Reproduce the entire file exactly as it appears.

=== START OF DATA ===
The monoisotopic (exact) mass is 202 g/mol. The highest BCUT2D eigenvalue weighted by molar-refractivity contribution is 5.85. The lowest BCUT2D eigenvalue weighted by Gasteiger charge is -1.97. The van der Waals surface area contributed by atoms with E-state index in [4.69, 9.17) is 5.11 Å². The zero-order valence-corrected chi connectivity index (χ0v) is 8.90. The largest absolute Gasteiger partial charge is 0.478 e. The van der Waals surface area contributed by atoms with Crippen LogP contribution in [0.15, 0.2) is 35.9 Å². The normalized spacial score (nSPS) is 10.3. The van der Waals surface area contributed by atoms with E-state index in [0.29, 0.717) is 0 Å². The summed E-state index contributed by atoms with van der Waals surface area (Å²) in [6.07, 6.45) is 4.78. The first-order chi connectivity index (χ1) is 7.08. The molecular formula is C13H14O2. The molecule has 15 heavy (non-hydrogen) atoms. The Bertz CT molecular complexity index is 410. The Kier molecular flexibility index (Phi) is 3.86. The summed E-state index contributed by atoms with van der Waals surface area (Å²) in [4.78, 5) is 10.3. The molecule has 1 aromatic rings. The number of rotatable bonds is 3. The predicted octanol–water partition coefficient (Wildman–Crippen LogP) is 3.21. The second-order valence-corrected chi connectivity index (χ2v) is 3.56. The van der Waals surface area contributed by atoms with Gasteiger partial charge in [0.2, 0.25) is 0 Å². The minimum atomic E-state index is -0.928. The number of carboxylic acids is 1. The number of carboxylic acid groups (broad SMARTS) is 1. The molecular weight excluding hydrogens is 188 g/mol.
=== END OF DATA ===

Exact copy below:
The monoisotopic (exact) mass is 202 g/mol. The highest BCUT2D eigenvalue weighted by molar-refractivity contribution is 5.85. The lowest BCUT2D eigenvalue weighted by Gasteiger charge is -1.97. The van der Waals surface area contributed by atoms with E-state index in [4.69, 9.17) is 5.11 Å². The zero-order valence-corrected chi connectivity index (χ0v) is 8.90. The largest absolute Gasteiger partial charge is 0.478 e. The van der Waals surface area contributed by atoms with Crippen LogP contribution in [0.15, 0.2) is 35.9 Å². The normalized spacial score (nSPS) is 10.3. The van der Waals surface area contributed by atoms with E-state index in [0.29, 0.717) is 0 Å². The summed E-state index contributed by atoms with van der Waals surface area (Å²) in [6.07, 6.45) is 4.78. The first-order chi connectivity index (χ1) is 7.08. The molecular formula is C13H14O2. The molecule has 15 heavy (non-hydrogen) atoms. The Bertz CT molecular complexity index is 410. The Kier molecular flexibility index (Phi) is 3.86. The summed E-state index contributed by atoms with van der Waals surface area (Å²) in [4.78, 5) is 10.3. The molecule has 1 aromatic rings. The number of rotatable bonds is 3. The predicted octanol–water partition coefficient (Wildman–Crippen LogP) is 3.21. The second-order valence-corrected chi connectivity index (χ2v) is 3.56. The van der Waals surface area contributed by atoms with Gasteiger partial charge in [0.2, 0.25) is 0 Å². The minimum atomic E-state index is -0.928. The number of carboxylic acids is 1. The number of carboxylic acid groups (broad SMARTS) is 1. The molecular weight excluding hydrogens is 188 g/mol.